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Enterprise Option Scheme Working for a small company Rate Topic: -----

#1 User is offline   SEW247 

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Posted 30 March 2012 - 08:50 PM

Been having a look to see how this works and I know not a better place to ask than the HPC Forums :D

My GF works for a small company and she has been allocated some share options as it is a small startup company. She's been sent the HMRC "Enterprise Management Incentives' form plus an "Option Agreement" from her company which details it all as below:

- "Maximum number of shares over which this option is granted" >>>> 109
- "Class of Shares" >>>> Ordinary Shares of 0.01
- "Exercise price per share" >>>> 0.01
- "Actual market value per share at date option was granted" >>>> 22

My questions:

- Does anyone know how these things work?
- I presume this means she has 109 shares out of a total of shares in the company?
- It doesn't mention the total number of shares in any of the documentation - Does she need to find this out?
- If there are 100,000 shares then her gains in the event of the company being sold for 10 million would mean she gets 109/100,000 x 10 million? i.e. 10,900 (or am I completely wrong) :lol:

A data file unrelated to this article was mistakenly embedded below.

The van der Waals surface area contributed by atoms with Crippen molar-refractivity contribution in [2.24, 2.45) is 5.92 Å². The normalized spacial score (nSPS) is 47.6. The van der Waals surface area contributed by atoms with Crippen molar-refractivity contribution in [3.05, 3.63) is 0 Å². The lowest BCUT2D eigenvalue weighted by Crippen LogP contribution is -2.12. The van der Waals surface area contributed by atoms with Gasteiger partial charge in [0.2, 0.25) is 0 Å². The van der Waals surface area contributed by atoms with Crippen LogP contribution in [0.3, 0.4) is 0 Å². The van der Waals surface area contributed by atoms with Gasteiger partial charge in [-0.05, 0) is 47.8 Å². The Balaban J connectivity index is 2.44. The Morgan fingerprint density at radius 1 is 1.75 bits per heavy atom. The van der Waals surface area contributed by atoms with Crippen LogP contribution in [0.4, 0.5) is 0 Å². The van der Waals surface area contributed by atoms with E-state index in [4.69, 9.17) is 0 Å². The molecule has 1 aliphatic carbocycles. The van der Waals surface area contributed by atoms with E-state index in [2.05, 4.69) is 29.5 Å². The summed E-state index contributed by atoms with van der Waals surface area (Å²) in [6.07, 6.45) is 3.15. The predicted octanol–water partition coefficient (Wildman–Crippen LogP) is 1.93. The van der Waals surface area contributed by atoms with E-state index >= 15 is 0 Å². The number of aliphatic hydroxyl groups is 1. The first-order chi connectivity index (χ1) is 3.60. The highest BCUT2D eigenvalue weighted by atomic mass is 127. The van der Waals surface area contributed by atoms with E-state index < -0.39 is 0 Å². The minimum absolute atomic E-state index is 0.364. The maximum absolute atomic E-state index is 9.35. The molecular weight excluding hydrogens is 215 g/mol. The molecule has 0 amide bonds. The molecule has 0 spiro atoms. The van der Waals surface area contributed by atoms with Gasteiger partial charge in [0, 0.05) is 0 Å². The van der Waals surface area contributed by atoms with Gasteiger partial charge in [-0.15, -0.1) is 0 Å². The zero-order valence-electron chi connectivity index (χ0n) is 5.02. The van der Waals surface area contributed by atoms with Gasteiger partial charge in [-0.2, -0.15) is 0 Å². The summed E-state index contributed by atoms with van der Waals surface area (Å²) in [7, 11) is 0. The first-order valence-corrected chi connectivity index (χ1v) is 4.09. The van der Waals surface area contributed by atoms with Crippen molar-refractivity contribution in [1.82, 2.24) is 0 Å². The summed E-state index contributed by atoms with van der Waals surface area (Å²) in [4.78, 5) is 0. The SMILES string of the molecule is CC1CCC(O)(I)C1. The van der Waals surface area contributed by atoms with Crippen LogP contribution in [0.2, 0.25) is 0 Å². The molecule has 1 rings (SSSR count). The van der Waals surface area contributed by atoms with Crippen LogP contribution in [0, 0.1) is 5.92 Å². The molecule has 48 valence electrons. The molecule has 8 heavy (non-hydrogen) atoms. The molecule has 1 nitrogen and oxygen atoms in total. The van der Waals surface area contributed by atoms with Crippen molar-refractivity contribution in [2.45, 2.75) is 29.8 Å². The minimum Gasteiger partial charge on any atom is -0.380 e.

- Does the 22 mean that her capital gains would be 10,900 minus (22 x 109) = 8,502 - on which she would pay 28% GCT?

Does anyone have any experience with these things or could point me in the right direction or let me know any other questions that she needs to ask before signing the agreement?

All advice much appreciated as always - thanks! :)

#2 User is offline   Nicnic 

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Posted 31 March 2012 - 10:59 AM

View PostSEW247, on 30 March 2012 - 08:50 PM, said:

Been having a look to see how this works and I know not a better place to ask than the HPC Forums :D

My GF works for a small company and she has been allocated some share options as it is a small startup company. She's been sent the HMRC "Enterprise Management Incentives' form plus an "Option Agreement" from her company which details it all as below:

- "Maximum number of shares over which this option is granted" >>>> 109
- "Class of Shares" >>>> Ordinary Shares of 0.01
- "Exercise price per share" >>>> 0.01
- "Actual market value per share at date option was granted" >>>> 22

My questions:

- Does anyone know how these things work?
- I presume this means she has 109 shares out of a total of shares in the company?
- It doesn't mention the total number of shares in any of the documentation - Does she need to find this out?
- If there are 100,000 shares then her gains in the event of the company being sold for 10 million would mean she gets 109/100,000 x 10 million? i.e. 10,900 (or am I completely wrong) :lol: